Why not a Faithful Fool?

There are many types of foolishness. In a metaphorical way, every act can be categorized as either physical or mental. This is about something non-physical: Faith / belief.

For the mind of a layman like me, spirituality seems to be a destination of solace where one tries to rely upon something within/beyond oneself. Mind/God. GOD seems to be exaggerated or overrated most of the times thru the myths and folklore, but mind is one that's always been turbulent, often leading to extremely disastrous / depressing thoughts. And that's when the exaggeration of God helps.

So, what/who is God ?
To me, God is a concept. Like infinity. A thought. A metaphor.
Back in college, my extremely_devoted-yet-always_practical friend,
  • when once I was lost in thoughts of abolishing my religion, caste, pride, etc. etc.,
  • when I argued with him that God doesn't exist,
  • when I fought with him against his beliefs,
  • when I even spoke a little demeaning of the structure of any religion,
asked me this question: "Do you believe in numbers ?"

     I was like, "Of course I do!"

     "What is the number 1?", asked he.

     I raised in front of him my right hand's index finger.

     "This is just a symbol. A representation." He wasn't satisfied.

     I made 2 lines, and tried to explain that each of them individually conveys the meaning of the number 1. I knew I couldn't, but nonetheless, made an attempt.

     "You're trying to give an exmaple. I didn't ask for one. Explain me a number." He was clever. He still is.

     I had to give in, and I finally said myself, "It's a concept. Whatever I say, becomes only a representation, and one has to feel it, to understand it."

     He said with an accomplishing smile, "That's exactly what God is."

That clever idiot made me think that whatever I uttered in the name of reality, were just rubbish. Empirical/radical thoughts might appear and try to suppress the so-called spiritual ones, but then the mind still stays oscillating, for it's never sure of what it's trying to know.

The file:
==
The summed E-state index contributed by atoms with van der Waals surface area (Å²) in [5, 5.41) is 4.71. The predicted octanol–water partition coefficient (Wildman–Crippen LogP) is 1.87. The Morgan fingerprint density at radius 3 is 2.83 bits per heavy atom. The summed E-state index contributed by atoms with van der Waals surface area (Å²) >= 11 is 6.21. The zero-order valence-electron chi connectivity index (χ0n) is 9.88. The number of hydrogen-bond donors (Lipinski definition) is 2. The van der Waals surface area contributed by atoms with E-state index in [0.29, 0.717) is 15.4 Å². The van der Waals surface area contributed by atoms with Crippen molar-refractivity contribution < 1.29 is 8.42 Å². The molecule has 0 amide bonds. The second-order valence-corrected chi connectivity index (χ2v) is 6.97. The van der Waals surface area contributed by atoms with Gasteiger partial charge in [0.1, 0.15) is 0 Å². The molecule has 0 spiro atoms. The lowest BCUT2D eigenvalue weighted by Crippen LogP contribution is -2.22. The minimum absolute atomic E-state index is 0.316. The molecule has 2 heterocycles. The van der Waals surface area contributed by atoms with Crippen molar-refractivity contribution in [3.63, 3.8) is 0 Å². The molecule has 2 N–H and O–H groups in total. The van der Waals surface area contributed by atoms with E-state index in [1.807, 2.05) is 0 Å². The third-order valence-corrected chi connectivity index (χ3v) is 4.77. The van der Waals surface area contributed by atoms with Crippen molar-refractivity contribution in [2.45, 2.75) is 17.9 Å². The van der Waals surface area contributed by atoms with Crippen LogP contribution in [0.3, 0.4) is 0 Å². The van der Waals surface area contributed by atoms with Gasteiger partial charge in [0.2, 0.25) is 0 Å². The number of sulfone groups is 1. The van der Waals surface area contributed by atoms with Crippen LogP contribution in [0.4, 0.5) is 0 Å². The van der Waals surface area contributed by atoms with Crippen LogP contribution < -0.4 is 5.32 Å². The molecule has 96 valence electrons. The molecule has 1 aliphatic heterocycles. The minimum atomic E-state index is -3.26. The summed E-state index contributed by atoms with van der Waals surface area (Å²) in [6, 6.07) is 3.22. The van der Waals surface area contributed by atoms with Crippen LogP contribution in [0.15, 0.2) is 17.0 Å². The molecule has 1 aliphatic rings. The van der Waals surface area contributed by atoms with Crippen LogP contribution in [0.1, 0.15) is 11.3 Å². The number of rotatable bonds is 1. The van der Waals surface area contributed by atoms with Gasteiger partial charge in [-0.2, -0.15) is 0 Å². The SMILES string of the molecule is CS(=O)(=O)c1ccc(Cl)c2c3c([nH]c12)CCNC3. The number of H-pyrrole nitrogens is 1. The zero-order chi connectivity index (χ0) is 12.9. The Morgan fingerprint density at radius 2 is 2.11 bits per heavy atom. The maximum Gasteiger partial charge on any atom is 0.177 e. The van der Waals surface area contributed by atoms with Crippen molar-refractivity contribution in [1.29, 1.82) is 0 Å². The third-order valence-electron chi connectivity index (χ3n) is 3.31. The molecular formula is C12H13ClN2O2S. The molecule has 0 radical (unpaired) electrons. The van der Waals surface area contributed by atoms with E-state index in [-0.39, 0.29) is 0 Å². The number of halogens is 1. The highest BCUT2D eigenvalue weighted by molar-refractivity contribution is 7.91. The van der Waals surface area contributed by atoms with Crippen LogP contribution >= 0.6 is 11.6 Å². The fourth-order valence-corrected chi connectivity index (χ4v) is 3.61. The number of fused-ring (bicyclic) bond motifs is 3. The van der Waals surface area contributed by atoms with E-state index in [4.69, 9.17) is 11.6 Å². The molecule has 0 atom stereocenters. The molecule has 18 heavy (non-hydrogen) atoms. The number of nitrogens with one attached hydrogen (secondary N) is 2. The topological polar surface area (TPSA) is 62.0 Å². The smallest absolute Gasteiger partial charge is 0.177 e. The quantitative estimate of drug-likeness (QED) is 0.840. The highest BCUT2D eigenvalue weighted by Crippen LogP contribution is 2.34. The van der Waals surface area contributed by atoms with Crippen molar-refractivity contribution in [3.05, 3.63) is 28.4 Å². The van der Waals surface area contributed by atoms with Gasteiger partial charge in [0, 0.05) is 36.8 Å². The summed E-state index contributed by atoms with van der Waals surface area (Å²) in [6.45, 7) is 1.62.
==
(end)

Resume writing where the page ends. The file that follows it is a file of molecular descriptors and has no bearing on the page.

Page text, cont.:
The mind always stays at war with the brain. The intellectual brain, with it's gigantic database, tries to apply every possible parameter giving a tough time to it's ultra-intellectual opponent, and tries to be the most realistic. But mind, this never satisfying psychological animal never shall take a loss. And the toughest job is to judge, for one can't categorize sides as good/evil, as both are one's own. Even if done, it's hard to choose a side. This pseudo-mind, I feel, is that which decides the righteousness of a person, as the judge is the one who reflects the whole case.

As said, God is a concept. Myth, folklore, idol worship, legends, tales, miracles, cures and all other such things seem to have been brought into one's mind, in order to strengthen onself rather than acting upon the ever-cunning reality.

But, how?
  1. Doesn't making one believe in a concept take him away from being practical?
  2. Doesn't it make him consciously blind?
  3. Doesn't it let him become dependent?
  4. Doesn't it grab him of his potential to face a difficulty with all his will & let something else possess himself?
I'd love to answer these with a NO. At least a partial NO for each question.
  1. Being cent-per-cent practical increases the probability of decreasing one's confidence, for assessment is only semi-optimism. Being realistic cannot exclude pessimism, for that is what assesses a risk and not the other.
  2. Consciousness is again highly over-rated and subjective. If everyone wishes to act only upon their consciousness and conscience, all that would remain is probably anarchy. A man needs another to tell him how he should act.
  3. Yes, it makes one dependent. So what? We all are. Dare you not call yourselves independent! Right from the food you eat to the cloth you wear to the place you live to the air you breathe, you're dependent. We all are. Independence can work on boundaries, but not within and within and within.
  4. It might seem to do so. But from another p.o.v, it might even supply some confidence. It's not about a half-empty glass. Not even about half-full. But just about filling the glass as much as possible.
Rationalists *including my fav. Dr. Kamal Haasan* might think that a man of faith might be a man of foolishness. Well, yes, nothing wrong in anyone saying so, I'd say ! After all, it's a democracy.

But. But. Isn't it nice to remain a fool?

Am not sure if I am one. Not sure if I'd become one either.

Just in case you're wondering why am talking like a nutcase, the answer would be, The Man from Earth


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